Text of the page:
Pramada Charan Banerji, Acting C.J. and Ryves, J.
1. The question which arises in this appeal is whether the claim of the plaintiffs is barred by Article 32, Schedule I, of the Limitation Act. The facts are these. Between the houses of the parties lies a wall which in previous litigation between them was declared to be the property of the plaintiffs. The defendants have placed some beams on that wall and a masonry roof. The plaintiffs' suit was instituted for the removal of the beams in so far as they rested on the plaintiffs' wall. The defendants claimed a right of support for the beams of their roof. The lower appellate court, without finding whether the defendants had a thatched roof resting on the plaintiffs' wall, held that as the defendants had placed a much heavier burden on the wall than had existed before, the plaintiffs were entitled to have that burden removed, and decreed the claim. An appeal was preferred to this Court and for the first time in this Court it was contended that the claim was barred by Article 32. This plea prevailed before a learned Judge of this Court and he held that the said article applied, and as the construction complained of had admittedly been made more than two years prior to the institution of the suit he dismissed the claim. The plaintiffs have preferred this appeal. The question is by no means free from difficulty; butt after considering the matter we are of opinion that Article 32 is not applicable to the present case. That article runs as follows:-- 'Against one who having a right to use property for specific purposes perverts it to other purposes.'
2. It is admitted that the purpose for which the defendants could use the wall was the support which the wall could afford to their beams. We do not think that they have used the wall for a different purpose. The only purpose for which they could use the wall was that of placing beams on it. They have carried out the same purpose but in a different way, that is to say, according to the finding of the court below they have placed upon the wall heavier and more numerous beams than had existed before and instead of putting a thatched roof they have placed a masonry roof. The real purpose however is that of support for the beams open which the roof now rests. Therefore it cannot be said that there has been a perversion of the purpose for which the defendants had a right to use the wall.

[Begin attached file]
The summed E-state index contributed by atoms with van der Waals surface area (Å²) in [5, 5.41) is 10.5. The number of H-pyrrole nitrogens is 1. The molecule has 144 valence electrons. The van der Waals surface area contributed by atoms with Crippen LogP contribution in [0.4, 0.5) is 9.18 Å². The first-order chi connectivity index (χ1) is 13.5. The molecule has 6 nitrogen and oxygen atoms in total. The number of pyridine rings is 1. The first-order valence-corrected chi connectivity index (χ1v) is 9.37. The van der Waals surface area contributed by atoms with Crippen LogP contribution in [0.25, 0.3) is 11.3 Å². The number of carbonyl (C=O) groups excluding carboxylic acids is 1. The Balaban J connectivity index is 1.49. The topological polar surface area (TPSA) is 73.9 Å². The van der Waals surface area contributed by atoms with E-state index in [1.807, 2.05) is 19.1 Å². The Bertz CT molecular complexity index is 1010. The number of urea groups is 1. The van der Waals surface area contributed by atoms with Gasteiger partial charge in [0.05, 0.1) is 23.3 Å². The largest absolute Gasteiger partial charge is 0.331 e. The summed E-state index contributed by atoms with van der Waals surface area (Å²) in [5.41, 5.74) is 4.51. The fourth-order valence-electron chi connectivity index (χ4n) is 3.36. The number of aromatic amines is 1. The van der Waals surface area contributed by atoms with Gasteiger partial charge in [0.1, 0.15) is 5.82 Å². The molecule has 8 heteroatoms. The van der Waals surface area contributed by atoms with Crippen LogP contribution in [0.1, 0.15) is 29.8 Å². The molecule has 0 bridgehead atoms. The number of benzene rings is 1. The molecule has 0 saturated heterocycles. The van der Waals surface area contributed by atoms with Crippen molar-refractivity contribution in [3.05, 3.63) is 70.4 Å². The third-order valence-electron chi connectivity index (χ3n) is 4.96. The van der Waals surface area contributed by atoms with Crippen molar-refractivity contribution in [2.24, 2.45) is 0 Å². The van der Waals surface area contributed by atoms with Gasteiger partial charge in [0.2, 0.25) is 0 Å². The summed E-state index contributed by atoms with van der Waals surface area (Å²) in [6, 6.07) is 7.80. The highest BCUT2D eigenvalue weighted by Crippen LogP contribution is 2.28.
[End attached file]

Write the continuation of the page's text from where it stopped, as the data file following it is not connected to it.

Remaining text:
3. Article 32 cannot apply to a case of this kind. A common instance of the application of the article is that of a tenant who having a right to cultivate land digs a tank in it or builds a house on it. Our attention has been drawn to the ruling in Jaddu Ram v. Kanhaiya Ram (1916) 33 Indian Cases p. 90, in which a learned Judge of this Court held that Article 32 had no application to a matter like this. That was a case which wa3 much stronger than the case before us. We are unable to agree with the view which the learned Judge who decided this case has taken on the point. In our judgment the article in question does not bar the present suit. There was no other question to be considered in the appeal. We therefore allow the appeal, set aside the decree of the learned Judge of this Court and restore that of the lower appellate court. The appellants will have their costs of both the hearings in this Court. We allow the defendants two months' time from this date for the removal of such portions of the beams in dispute as rest on the plaintiffs' wall.